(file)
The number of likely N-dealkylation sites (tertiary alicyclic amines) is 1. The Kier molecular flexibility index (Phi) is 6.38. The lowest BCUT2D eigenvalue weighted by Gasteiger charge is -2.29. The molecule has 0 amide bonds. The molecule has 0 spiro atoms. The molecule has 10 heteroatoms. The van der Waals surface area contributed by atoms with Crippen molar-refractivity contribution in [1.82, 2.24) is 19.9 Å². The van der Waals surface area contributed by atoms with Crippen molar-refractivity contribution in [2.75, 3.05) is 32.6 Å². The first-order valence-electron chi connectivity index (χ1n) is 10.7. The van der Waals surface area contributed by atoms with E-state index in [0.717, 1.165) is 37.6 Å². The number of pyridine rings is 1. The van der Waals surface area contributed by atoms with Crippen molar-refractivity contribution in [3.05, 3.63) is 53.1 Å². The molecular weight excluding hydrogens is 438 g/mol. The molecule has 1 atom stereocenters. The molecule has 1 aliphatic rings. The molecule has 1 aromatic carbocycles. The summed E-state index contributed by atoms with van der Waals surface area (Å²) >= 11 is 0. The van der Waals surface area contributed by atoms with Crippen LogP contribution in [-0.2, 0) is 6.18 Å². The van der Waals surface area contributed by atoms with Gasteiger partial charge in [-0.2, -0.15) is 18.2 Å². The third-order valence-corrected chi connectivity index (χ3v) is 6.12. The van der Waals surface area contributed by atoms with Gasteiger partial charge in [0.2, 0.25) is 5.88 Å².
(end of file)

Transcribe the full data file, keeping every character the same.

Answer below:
The number of likely N-dealkylation sites (tertiary alicyclic amines) is 1. The Kier molecular flexibility index (Phi) is 6.38. The lowest BCUT2D eigenvalue weighted by Gasteiger charge is -2.29. The molecule has 0 amide bonds. The molecule has 0 spiro atoms. The molecule has 10 heteroatoms. The van der Waals surface area contributed by atoms with Crippen molar-refractivity contribution in [1.82, 2.24) is 19.9 Å². The van der Waals surface area contributed by atoms with Crippen molar-refractivity contribution in [2.75, 3.05) is 32.6 Å². The first-order valence-electron chi connectivity index (χ1n) is 10.7. The van der Waals surface area contributed by atoms with E-state index in [0.717, 1.165) is 37.6 Å². The number of pyridine rings is 1. The van der Waals surface area contributed by atoms with Crippen molar-refractivity contribution in [3.05, 3.63) is 53.1 Å². The molecular weight excluding hydrogens is 438 g/mol. The molecule has 1 atom stereocenters. The molecule has 1 aliphatic rings. The molecule has 1 aromatic carbocycles. The summed E-state index contributed by atoms with van der Waals surface area (Å²) >= 11 is 0. The van der Waals surface area contributed by atoms with Crippen LogP contribution in [-0.2, 0) is 6.18 Å². The van der Waals surface area contributed by atoms with Gasteiger partial charge in [-0.2, -0.15) is 18.2 Å². The third-order valence-corrected chi connectivity index (χ3v) is 6.12. The van der Waals surface area contributed by atoms with Gasteiger partial charge in [0.2, 0.25) is 5.88 Å².